It is fanciful to hope that, with the present scanty resources of the National Trust and other preservation bodies, it will be possible to achieve much in wide public education through personal contact with large numbers of people. Conferences and meetings, however pleasant, generally attract those who are already converted. Summer courses, except when part of the organized curriculum of a college or university, often achieve only superficial results, as ephemeral as the high gloss produced by simonizing a motor car. More will be accomplished by seeking the cooperation of well-established magazines and journals that, in their normal distribution, reach a wide audience, and inspiring the publication by them of pieces that will serve the cause of public education. The Life editorial of 14 July 1967, "Hard-nosed Highwaymen Ride Again" brought the threat to the Vieux Carre to many thousand times the number of people who could have been affected by any series of meetings.
Over the years Mrs. Helen Duprey Bullock, Senior Editor of the National Trust, has made imaginative use of the modest funds available to her to spread sound doctrine by means of Historic Preservation and the Trust newsletter, which was expanded in 1967 into the new Preservation News. She has also skillfully assisted in the preparation of worthwhile articles for the periodicals of labor unions, the American Institute of Architects, and other organizations, which reach an audience well beyond the frontiers of the Trust. These have frequently been reprinted for Trust distribution at small cost. It is the view of the committee that the expansion and augmentation of such practices is better adapted to the realities of the present than any attempt by the National Trust to embark itself upon large-scale popular magazine publication. One does not embark upon popular journalism without greater resources than the Trust can command, particularly when so much can be accomplished by imaginative collaboration and cooperation with existing periodicals.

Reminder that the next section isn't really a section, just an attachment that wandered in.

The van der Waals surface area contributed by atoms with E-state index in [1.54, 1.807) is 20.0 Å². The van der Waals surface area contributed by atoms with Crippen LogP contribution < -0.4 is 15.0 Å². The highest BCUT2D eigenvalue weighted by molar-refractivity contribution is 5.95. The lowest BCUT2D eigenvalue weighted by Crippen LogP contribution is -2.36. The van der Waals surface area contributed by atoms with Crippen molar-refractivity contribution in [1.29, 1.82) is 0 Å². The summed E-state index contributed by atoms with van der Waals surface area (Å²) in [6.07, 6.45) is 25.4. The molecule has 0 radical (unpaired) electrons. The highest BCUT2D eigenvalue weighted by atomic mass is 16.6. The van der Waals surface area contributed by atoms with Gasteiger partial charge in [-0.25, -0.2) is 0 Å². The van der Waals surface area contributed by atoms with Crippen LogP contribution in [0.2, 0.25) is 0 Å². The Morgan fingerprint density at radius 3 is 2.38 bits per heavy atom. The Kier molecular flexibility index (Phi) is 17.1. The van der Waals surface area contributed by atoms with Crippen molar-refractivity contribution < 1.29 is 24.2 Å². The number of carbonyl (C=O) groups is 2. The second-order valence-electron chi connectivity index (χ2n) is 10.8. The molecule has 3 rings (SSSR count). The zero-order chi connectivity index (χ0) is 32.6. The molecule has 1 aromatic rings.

A Time to Begin, a joint production of the Virginia Outdoor Recreation Study Commission and Colonial Williamsburg, has recently had a great impact on behalf of historic preservation and conservation. Motion pictures are an important means of communicating ideas and techniques to a mass audience, for they can be released on television networks in connection with campaigns, and also be rented for local showing. They are, however, so expensive to produce that they lie beyond the realities of the National Trust's present situation. To the committee it seems preferable to devote any funds that can be obtained to the long-range project of professional education, which is a prerequisite of any effort in public education.